General Robert E. Lee : Proclamation to Maryland

Thomas' Legion
American Civil War HOMEPAGE
American Civil War
Causes of the Civil War : What Caused the Civil War
Organization of Union and Confederate Armies: Infantry, Cavalry, Artillery
Civil War Navy: Union Navy and Confederate Navy
American Civil War: The Soldier's Life
Civil War Turning Points
American Civil War: Casualties, Battles and Battlefields
Civil War Casualties, Fatalities & Statistics
Civil War Generals
American Civil War Desertion and Deserters: Union and Confederate
Civil War Prisoner of War: Union and Confederate Prison History
Civil War Reconstruction Era and Aftermath
American Civil War Genealogy and Research
Civil War
American Civil War Pictures - Photographs
African Americans and American Civil War History
American Civil War Store
American Civil War Polls
NORTH CAROLINA HISTORY
North Carolina Civil War History
North Carolina American Civil War Statistics, Battles, History
North Carolina Civil War History and Battles
North Carolina Civil War Regiments and Battles
North Carolina Coast: American Civil War
HISTORY OF WESTERN NORTH CAROLINA
Western North Carolina and the American Civil War
Western North Carolina: Civil War Troops, Regiments, Units
North Carolina: American Civil War Photos
Cherokee Chief William Holland Thomas
HISTORY OF THE CHEROKEE INDIANS
Cherokee Indian Heritage, History, Culture, Customs, Ceremonies, and Religion
Cherokee Indians: American Civil War
History of the Eastern Band of Cherokee Indian Nation
Cherokee War Rituals, Culture, Festivals, Government, and Beliefs
Researching your Cherokee Heritage
Civil War Diary, Memoirs, Letters, and Newspapers
American Civil War Store: Books, DVDs, etc.

General Robert E. Lee and Maryland Proclamation

General Robert E. Lee's Proclamation Letter to the People of Maryland

General Lee and Maryland Proclamation
Maryland Civil War Map.jpg
Maryland Civil War Map

Maryland during the Civil War was a "border state," a state with sympathies divided between the Union and the Confederacy. Slavery was legal in Maryland, and Marylanders fought for both the North and the South. Many people believed that Maryland would join the Confederacy, but President Lincoln had applied extreme measures to hold it in the Union. While his army was in Frederick, General Robert E. Lee issued this proclamation on September 8, 1862.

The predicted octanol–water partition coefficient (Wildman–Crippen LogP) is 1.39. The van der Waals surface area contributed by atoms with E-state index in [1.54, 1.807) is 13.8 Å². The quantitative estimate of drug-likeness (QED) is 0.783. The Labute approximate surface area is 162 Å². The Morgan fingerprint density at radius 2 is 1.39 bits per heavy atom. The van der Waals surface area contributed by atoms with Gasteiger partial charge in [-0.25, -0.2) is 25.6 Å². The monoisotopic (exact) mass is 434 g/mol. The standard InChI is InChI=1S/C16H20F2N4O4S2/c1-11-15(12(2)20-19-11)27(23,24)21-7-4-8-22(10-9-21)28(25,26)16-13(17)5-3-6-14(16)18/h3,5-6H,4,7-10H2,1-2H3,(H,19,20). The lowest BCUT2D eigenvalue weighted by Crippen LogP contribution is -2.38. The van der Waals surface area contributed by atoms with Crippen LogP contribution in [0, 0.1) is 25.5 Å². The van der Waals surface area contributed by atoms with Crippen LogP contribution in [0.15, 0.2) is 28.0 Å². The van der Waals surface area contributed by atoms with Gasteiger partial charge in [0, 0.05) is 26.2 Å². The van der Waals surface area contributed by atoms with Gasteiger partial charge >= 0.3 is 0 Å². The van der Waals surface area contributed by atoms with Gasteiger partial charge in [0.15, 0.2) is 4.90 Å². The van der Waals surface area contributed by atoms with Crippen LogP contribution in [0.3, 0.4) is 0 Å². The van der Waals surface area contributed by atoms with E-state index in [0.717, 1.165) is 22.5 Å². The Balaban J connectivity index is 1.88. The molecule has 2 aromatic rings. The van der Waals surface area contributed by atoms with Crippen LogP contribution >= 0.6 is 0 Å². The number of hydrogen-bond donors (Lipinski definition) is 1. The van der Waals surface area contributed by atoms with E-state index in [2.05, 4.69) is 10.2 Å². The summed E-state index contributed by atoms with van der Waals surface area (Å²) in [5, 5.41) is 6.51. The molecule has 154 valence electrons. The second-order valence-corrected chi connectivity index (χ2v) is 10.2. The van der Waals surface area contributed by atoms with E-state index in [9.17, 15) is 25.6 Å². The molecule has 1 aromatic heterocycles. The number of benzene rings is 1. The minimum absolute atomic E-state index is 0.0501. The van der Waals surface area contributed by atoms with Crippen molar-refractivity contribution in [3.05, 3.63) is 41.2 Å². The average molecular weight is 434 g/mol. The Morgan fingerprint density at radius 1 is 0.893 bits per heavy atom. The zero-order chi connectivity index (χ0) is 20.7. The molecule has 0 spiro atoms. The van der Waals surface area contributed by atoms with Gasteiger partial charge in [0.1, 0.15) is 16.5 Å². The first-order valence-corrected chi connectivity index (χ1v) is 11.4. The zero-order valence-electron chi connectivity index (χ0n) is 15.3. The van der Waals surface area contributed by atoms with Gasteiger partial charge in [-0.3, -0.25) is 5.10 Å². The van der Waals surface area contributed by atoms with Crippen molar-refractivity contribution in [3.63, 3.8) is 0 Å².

To the People of Maryland:
Headquarters Army N. Virginia
Near Fredericktown, 8th September, 1862

It is right that you should know the purpose that brought the Army under my command within the limits of your State, so far as that purpose concerns yourselves.

The People of the Confederate States have long watched with the deepest sympathy the wrongs and outrages that have been inflicted upon the citizens of a Commonwealth, allied to the States of the South by the strongest social, political and commercial ties.

They have seen with profound indignation their sister State deprived of every right, and reduced to the condition of a conquered Province.

Under the pretense of supporting the Constitution, but in violation of its most valuable provisions, your citizens have been arrested and imprisoned upon no charge, and contrary to all forms of law; the faithful and manly protest against this outrage made by the venerable and illustrious Marylanders to whom in better days, no citizens appealed for right in vain, was treated with scorn and contempt; the government of your chief city has been usurped by armed strangers; your legislature has been dissolved by the unlawful arrest of its members; freedom of the press and of speech, of the Federal Executive, and citizens ordered to be tried by a military commission for what they may dare to speak.